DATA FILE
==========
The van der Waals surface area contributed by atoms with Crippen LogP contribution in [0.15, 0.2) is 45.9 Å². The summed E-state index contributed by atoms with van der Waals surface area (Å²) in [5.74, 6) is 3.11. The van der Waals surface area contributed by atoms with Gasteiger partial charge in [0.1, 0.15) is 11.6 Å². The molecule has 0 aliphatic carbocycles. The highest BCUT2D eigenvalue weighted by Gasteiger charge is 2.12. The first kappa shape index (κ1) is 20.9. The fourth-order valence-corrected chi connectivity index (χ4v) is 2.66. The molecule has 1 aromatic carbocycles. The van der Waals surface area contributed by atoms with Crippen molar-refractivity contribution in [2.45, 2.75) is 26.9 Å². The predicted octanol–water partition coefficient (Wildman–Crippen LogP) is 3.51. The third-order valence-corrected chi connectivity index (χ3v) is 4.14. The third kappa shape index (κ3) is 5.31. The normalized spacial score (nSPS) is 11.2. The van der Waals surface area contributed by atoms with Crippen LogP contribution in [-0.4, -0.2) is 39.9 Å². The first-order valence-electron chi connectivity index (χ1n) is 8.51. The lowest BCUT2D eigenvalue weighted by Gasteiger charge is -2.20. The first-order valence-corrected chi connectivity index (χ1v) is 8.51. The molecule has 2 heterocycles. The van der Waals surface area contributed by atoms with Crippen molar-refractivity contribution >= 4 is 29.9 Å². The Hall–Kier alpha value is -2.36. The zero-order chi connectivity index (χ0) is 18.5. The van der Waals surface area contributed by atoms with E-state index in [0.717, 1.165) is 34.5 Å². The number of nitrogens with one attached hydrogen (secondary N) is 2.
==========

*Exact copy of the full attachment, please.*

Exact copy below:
The van der Waals surface area contributed by atoms with Crippen LogP contribution in [0.15, 0.2) is 45.9 Å². The summed E-state index contributed by atoms with van der Waals surface area (Å²) in [5.74, 6) is 3.11. The van der Waals surface area contributed by atoms with Gasteiger partial charge in [0.1, 0.15) is 11.6 Å². The molecule has 0 aliphatic carbocycles. The highest BCUT2D eigenvalue weighted by Gasteiger charge is 2.12. The first kappa shape index (κ1) is 20.9. The fourth-order valence-corrected chi connectivity index (χ4v) is 2.66. The molecule has 1 aromatic carbocycles. The van der Waals surface area contributed by atoms with Crippen molar-refractivity contribution in [2.45, 2.75) is 26.9 Å². The predicted octanol–water partition coefficient (Wildman–Crippen LogP) is 3.51. The third-order valence-corrected chi connectivity index (χ3v) is 4.14. The third kappa shape index (κ3) is 5.31. The normalized spacial score (nSPS) is 11.2. The van der Waals surface area contributed by atoms with Crippen LogP contribution in [-0.4, -0.2) is 39.9 Å². The first-order valence-electron chi connectivity index (χ1n) is 8.51. The lowest BCUT2D eigenvalue weighted by Gasteiger charge is -2.20. The first-order valence-corrected chi connectivity index (χ1v) is 8.51. The molecule has 2 heterocycles. The van der Waals surface area contributed by atoms with Crippen molar-refractivity contribution >= 4 is 29.9 Å². The Hall–Kier alpha value is -2.36. The zero-order chi connectivity index (χ0) is 18.5. The van der Waals surface area contributed by atoms with E-state index in [0.717, 1.165) is 34.5 Å². The number of nitrogens with one attached hydrogen (secondary N) is 2.